Now, buses leave Seattle from four different transit hubs and reach eight different trailheads, stopping at regional transit centers along the way. The service costs $2.75 for adults and runs between April 20 and October 27.

Larrabee Trail Plan

The Washington State Parks and Recreation Commission started a trail planning process for Larrabee State Park this year. The 2,748-acre shoreline park currently has 2.7 miles of hiking-only trails, 1.5 miles of biking-only trails and 18.8 miles of multi-use trails.

To let Washington State Parks’ trail coordinator know what you think of the current trails and what you desire for the future, search “Larrabee State Park trail planning” on the state parks website, parks.state.wa.us, and check the events page on our website for future planning meetings.

Guide service offering tree-climbing adventures at Deception Pass State Park

Seattle-based guide service AdventureTerra began taking visitors to Whidbey Island’s Deception Pass State Park on tree climbing adventures in 2017, and it has plans to guide more activities in the treetops, including canopy camping, later this summer. AdventureTerra also teaches rock climbing and kayaking nearby. Learn more at adventureterra.com.

BC adventurer’s bike travel book wins nonfiction prize

Kate Harris of B.C. won the RBC Taylor Prize for literary nonfiction for her book, “Lands of Lost Borders: Out of Bounds on the Silk Roads,” in which she bicycles along the famed routes connecting Europe and Asia.

In 14 months, Harris pedaled the Silk Road from beginning to end, then wrote about it from her off-grid cabin in northern B.C. The trip derailed her plans to become an astronaut, showing her that there’s adventure and exploration here on earth. The book tells the story of her adventure, but also of the region’s human history and her philosophy of exploring.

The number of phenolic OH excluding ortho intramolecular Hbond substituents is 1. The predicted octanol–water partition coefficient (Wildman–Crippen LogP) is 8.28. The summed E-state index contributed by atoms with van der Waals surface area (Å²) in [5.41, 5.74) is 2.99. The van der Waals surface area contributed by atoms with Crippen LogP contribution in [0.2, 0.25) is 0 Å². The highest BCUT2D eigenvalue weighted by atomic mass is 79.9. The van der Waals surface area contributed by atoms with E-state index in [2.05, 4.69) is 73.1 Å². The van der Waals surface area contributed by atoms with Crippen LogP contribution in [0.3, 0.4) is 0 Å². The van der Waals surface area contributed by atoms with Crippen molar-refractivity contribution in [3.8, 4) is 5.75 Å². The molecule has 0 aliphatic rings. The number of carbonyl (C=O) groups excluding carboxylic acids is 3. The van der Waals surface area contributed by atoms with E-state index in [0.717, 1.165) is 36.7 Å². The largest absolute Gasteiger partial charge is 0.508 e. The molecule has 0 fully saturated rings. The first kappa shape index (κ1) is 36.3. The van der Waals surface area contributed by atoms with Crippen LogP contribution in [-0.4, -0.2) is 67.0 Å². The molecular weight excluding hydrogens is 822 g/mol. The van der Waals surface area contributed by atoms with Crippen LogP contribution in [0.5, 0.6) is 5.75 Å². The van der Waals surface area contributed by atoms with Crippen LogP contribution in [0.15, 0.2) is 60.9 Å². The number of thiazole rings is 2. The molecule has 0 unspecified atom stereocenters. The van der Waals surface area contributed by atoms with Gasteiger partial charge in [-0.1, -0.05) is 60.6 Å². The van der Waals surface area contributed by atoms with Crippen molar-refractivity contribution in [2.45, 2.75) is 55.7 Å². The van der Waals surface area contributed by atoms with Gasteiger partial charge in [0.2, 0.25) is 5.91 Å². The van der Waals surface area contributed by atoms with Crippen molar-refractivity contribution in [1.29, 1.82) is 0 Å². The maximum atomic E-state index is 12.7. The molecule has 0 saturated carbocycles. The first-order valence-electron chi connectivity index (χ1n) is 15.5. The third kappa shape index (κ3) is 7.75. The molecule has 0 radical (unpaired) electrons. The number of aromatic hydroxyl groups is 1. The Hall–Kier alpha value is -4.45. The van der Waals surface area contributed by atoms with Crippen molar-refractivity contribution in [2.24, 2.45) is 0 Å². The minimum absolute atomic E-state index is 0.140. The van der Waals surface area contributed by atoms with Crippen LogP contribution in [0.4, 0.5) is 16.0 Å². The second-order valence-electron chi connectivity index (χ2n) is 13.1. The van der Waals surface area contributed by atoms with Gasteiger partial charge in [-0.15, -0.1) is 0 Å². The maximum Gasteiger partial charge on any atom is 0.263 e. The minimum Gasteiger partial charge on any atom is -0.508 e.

Mount Baker Experience's spring 2019 cover. Photo by Skye Schillhammer.

A stump too far?

Mount Baker Experience heard from several readers about our spring 2019 cover, which shows a mountain biker riding over an old-growth stump, with big trees in the background. We discussed the ethics of the photo in our office before publishing it and ultimately felt comfortable with it since it takes place next to a popular trail on Galbraith Mountain – a working forest that’s been heavily logged in recent years and will continue to be. The forest in the photo isn’t as pristine as it appears.

However, we regret not communicating that decision and should have made the context of the photo clear to readers, as many feared the photo would encourage mountain bikers to do similar stunts in other areas, some of which might not be working forests.

Nevertheless, as one reader, Chris Moench, pointed out: “That kind of activity leads to continual widening and braiding of trails as riders look for opportunities to get a little more thrill and challenge in their “shredding.” It damages tree roots, small animal habitat and can increase erosion. That the area will likely be clear-cut in the next few decades doesn’t negate its value as habitat currently.”